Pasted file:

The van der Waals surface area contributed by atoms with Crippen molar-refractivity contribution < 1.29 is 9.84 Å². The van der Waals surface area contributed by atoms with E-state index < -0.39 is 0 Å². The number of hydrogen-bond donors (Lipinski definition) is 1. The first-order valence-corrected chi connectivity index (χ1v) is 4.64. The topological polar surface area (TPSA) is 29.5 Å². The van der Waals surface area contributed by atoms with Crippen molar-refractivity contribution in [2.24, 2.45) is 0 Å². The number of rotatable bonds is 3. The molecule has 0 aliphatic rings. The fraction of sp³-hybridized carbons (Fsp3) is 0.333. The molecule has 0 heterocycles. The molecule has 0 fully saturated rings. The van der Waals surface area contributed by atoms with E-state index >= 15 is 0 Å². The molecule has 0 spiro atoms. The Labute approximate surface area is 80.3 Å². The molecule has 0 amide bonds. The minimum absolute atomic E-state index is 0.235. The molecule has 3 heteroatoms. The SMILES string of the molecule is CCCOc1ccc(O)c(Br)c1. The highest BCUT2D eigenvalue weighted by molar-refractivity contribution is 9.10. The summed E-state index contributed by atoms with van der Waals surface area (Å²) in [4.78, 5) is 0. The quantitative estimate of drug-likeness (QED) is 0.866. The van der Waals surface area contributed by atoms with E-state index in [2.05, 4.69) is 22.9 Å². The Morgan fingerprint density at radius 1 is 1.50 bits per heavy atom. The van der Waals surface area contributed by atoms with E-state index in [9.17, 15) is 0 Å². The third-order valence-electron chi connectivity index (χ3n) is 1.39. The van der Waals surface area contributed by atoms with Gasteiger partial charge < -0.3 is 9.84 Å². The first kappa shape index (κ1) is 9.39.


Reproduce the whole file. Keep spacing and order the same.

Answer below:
The van der Waals surface area contributed by atoms with Crippen molar-refractivity contribution < 1.29 is 9.84 Å². The van der Waals surface area contributed by atoms with E-state index < -0.39 is 0 Å². The number of hydrogen-bond donors (Lipinski definition) is 1. The first-order valence-corrected chi connectivity index (χ1v) is 4.64. The topological polar surface area (TPSA) is 29.5 Å². The van der Waals surface area contributed by atoms with Crippen molar-refractivity contribution in [2.24, 2.45) is 0 Å². The number of rotatable bonds is 3. The molecule has 0 aliphatic rings. The fraction of sp³-hybridized carbons (Fsp3) is 0.333. The molecule has 0 heterocycles. The molecule has 0 fully saturated rings. The van der Waals surface area contributed by atoms with E-state index >= 15 is 0 Å². The molecule has 0 spiro atoms. The Labute approximate surface area is 80.3 Å². The molecule has 0 amide bonds. The minimum absolute atomic E-state index is 0.235. The molecule has 3 heteroatoms. The SMILES string of the molecule is CCCOc1ccc(O)c(Br)c1. The highest BCUT2D eigenvalue weighted by molar-refractivity contribution is 9.10. The summed E-state index contributed by atoms with van der Waals surface area (Å²) in [4.78, 5) is 0. The quantitative estimate of drug-likeness (QED) is 0.866. The van der Waals surface area contributed by atoms with E-state index in [2.05, 4.69) is 22.9 Å². The Morgan fingerprint density at radius 1 is 1.50 bits per heavy atom. The van der Waals surface area contributed by atoms with E-state index in [9.17, 15) is 0 Å². The third-order valence-electron chi connectivity index (χ3n) is 1.39. The van der Waals surface area contributed by atoms with Gasteiger partial charge < -0.3 is 9.84 Å². The first kappa shape index (κ1) is 9.39.